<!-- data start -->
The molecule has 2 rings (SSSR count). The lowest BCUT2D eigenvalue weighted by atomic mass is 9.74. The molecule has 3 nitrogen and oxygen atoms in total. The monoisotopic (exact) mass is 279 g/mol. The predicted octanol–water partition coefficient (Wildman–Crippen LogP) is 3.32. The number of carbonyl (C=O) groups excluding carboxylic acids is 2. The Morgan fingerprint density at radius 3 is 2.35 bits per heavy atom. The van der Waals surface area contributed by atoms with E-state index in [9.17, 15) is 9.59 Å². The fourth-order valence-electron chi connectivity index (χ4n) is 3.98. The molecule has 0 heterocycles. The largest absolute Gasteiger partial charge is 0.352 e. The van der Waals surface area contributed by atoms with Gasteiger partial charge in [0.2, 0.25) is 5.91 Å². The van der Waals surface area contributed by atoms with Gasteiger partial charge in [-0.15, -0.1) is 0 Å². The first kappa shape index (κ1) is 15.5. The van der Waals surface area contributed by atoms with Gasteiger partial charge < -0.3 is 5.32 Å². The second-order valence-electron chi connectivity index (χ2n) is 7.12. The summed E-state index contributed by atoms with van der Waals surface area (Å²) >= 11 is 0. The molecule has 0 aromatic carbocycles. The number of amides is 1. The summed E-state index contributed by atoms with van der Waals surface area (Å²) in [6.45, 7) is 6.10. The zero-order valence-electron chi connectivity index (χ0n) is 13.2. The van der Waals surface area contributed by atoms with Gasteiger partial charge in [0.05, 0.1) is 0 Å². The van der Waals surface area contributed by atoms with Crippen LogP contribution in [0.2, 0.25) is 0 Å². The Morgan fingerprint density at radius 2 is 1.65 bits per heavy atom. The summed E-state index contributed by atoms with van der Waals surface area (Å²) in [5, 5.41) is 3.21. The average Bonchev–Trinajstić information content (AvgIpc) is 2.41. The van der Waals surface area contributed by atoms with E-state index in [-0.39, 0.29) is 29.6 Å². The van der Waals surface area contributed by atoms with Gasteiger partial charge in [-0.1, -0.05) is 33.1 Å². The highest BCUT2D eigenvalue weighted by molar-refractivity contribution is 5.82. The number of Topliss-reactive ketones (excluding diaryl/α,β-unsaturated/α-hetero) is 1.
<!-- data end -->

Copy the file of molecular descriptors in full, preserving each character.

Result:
The molecule has 2 rings (SSSR count). The lowest BCUT2D eigenvalue weighted by atomic mass is 9.74. The molecule has 3 nitrogen and oxygen atoms in total. The monoisotopic (exact) mass is 279 g/mol. The predicted octanol–water partition coefficient (Wildman–Crippen LogP) is 3.32. The number of carbonyl (C=O) groups excluding carboxylic acids is 2. The Morgan fingerprint density at radius 3 is 2.35 bits per heavy atom. The van der Waals surface area contributed by atoms with E-state index in [9.17, 15) is 9.59 Å². The fourth-order valence-electron chi connectivity index (χ4n) is 3.98. The molecule has 0 heterocycles. The largest absolute Gasteiger partial charge is 0.352 e. The van der Waals surface area contributed by atoms with Gasteiger partial charge in [0.2, 0.25) is 5.91 Å². The van der Waals surface area contributed by atoms with Gasteiger partial charge in [-0.15, -0.1) is 0 Å². The first kappa shape index (κ1) is 15.5. The van der Waals surface area contributed by atoms with Gasteiger partial charge < -0.3 is 5.32 Å². The second-order valence-electron chi connectivity index (χ2n) is 7.12. The summed E-state index contributed by atoms with van der Waals surface area (Å²) >= 11 is 0. The molecule has 0 aromatic carbocycles. The number of amides is 1. The summed E-state index contributed by atoms with van der Waals surface area (Å²) in [6.45, 7) is 6.10. The zero-order valence-electron chi connectivity index (χ0n) is 13.2. The van der Waals surface area contributed by atoms with Gasteiger partial charge in [0.05, 0.1) is 0 Å². The van der Waals surface area contributed by atoms with Crippen LogP contribution in [0.2, 0.25) is 0 Å². The Morgan fingerprint density at radius 2 is 1.65 bits per heavy atom. The summed E-state index contributed by atoms with van der Waals surface area (Å²) in [5, 5.41) is 3.21. The average Bonchev–Trinajstić information content (AvgIpc) is 2.41. The van der Waals surface area contributed by atoms with E-state index in [-0.39, 0.29) is 29.6 Å². The van der Waals surface area contributed by atoms with Gasteiger partial charge in [-0.1, -0.05) is 33.1 Å². The highest BCUT2D eigenvalue weighted by molar-refractivity contribution is 5.82. The number of Topliss-reactive ketones (excluding diaryl/α,β-unsaturated/α-hetero) is 1.